It is noteworthy that the percentage of brain-permeant pesticides (less than 40%) is approximately twice as low as that of their intestine-permeant counterparts (more than 80%). This probably reflects the fact that the physicochemical criteria for entering the brain are more stringent than those required for intestinal absorption. In particular, concerning polarity, the tPSA value has to be ideally less than 60–70 Å2 for brain permeation, whereas the tPSA threshold is higher, i.e., 120 Å2, for oral absorption [77]. Organophosphorus pesticides are consequently predicted, for most of them, to be not brain-permeant, owing to their relatively high tPSA values (Figure 2); the bioactive metabolites of organophosphorus compounds, such as oxons-related molecules, are also rather poorly brain-permeant (Table 1). Similarly, the carbamates and triazines exhibiting substantial tPSA values are predicted to not cross the blood-brain barrier (Figure 2). It should be however kept in mind that the organophosphorus pesticides are suspected to cause neurotoxicity, including delayed neuropathies and long-term effects [85,86], which may appear as contradictory with the fact that they are predicted to be not brain-permeant. Such an apparent discrepancy may be due to the threshold retained for predicting a brain non-permeant chemical by the BOILED-egg method, i.e., LogBB < 0, whereas other studies have retained a less stringent threshold (LogBB < −1) for compounds poorly distributed in the brain [87,88,89]. In this context, it may be hypothesized that at least some of the organophosphorus pesticides can in fact partly access the brain, with LogBB values comprised between −1 and 0 (−1 < LogBB < 0), which may be compatible with their neurotoxicity. The fact that a LogBB equal to −0.09 has been measured for the organosphosphorus parathion in pigs probably supports this hypothesis [90]. Besides, organophosphorus pesticides such as chlorpyrifos and malathion directly alter the functional integrity of the blood-brain barrier [91,92,93]. Such a disruption of this blood-tissue barrier may secondarily result in the enhanced passage of organophosphorus pesticides in the central nervous system.
It is noteworthy that the BOILED-Egg method-based prediction of drug passage across the intestine and the blood-brain barrier does not directly take into account the potential implication of the influx or efflux of drug transporters [21]. However, there is now increasing evidence that such membrane transporters may interact with various pesticides [94], including organophosphorus compounds, organochlorines, paraquat, and pyrethroids [33,95,96,97,98]. In particular, the putative transport of pesticides at the intestinal level by ATP-binding cassette (ABC) efflux transporters such as P-glycoprotein (ABCB1) and the breast cancer resistance protein (BCRP, ABCG2) has probably to be taken into account [99]. Indeed, the low doses of pesticides contained in food are unlikely to saturate these efflux pumps, in contrast to the high doses of administrated drugs. The P-glycoprotein and/or BCRP-mediated efflux of pesticides at the apical pole of intestinal cells may consequently efficiently prevent their absorption by actively repelling them into the lumen of the intestine. Solute carrier (SLC) transporters acting as influx transporters may also have to be considered for the intestinal transport of some pyrethroids [100].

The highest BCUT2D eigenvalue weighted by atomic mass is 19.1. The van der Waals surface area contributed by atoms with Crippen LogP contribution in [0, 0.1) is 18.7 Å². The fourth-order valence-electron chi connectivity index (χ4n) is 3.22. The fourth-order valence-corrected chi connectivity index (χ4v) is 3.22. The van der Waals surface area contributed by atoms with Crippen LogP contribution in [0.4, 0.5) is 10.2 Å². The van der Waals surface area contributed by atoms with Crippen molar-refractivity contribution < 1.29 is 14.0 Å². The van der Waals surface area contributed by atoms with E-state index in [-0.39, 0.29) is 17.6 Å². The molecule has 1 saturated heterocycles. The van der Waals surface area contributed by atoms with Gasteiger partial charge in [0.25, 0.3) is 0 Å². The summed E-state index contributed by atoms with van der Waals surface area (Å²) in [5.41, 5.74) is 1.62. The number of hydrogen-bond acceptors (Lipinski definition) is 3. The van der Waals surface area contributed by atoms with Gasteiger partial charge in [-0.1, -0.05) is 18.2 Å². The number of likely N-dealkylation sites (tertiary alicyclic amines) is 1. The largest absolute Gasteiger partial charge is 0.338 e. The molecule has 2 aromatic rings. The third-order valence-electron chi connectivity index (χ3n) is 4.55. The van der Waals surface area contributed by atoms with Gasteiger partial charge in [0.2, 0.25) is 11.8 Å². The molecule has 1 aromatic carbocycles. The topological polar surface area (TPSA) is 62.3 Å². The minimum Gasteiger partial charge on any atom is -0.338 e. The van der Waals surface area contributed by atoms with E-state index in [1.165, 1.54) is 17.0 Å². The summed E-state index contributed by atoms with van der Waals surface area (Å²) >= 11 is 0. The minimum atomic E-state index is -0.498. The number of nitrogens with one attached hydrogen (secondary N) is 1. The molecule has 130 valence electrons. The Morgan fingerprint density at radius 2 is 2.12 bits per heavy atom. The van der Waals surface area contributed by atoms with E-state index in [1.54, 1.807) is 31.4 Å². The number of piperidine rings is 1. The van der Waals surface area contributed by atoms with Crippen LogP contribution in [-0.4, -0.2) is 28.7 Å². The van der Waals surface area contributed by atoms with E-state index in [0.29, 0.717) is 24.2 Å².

If intestinal absorption and brain penetration constitute key steps of pesticide toxicokinetics in response to oral exposure, other parameters have to be taken into account for more globally considering pesticide disposition in the human organism. This is notably the case for metabolism and/or excretion processes, which may occur rapidly and extensively, notably for first-pass hepatic metabolism, thus resulting in the relatively short half-lives of some pesticides. This may concern pyrethroids and organophosphorus insecticides, which are subjected to many metabolic pathways mediated by various xenobiotic metabolizing enzymes [101,102]. By contrast, organochlorine pesticides are thought to be less metabolized, and therefore appear to be more stable in the organism. Storage in some compartments, such as adipose tissue, may additionally play a major role in the toxicokinetics of pesticides, notably for the most lipophilic of them, such as the organochlorines [103], as discussed above. Binding to proteins, including plasma proteins, is also a key parameter to consider, as only the free fraction of pesticides is presumed to exert toxicodynamic effects and to be handled by pharmacokinetics effectors such as drug transporters and drug metabolizing enzymes. The chirality of pesticides may also have to be taken into account, as reported for drugs [104]. Entero-hepatic circulation, which occurs for some pesticides such as the carbamates and organochlorines [103,105], may additionally deserve attention. Moreover, the formulation of pesticides may constitute a feature influencing their intestinal absorption, notably for the organosphosphorus insecticides [52,106]. The fact that humans are usually exposed to a mixture of pesticides [107] may also affect their intestinal absorption, owing to possible pesticide–pesticide interactions with respect to drug transporters, as already described for drug–drug interactions [108]. Finally, the nature of the diet may interfere with the passage of pesticides across the intestinal barrier, as previously shown for the intestinal absorption of drugs [109].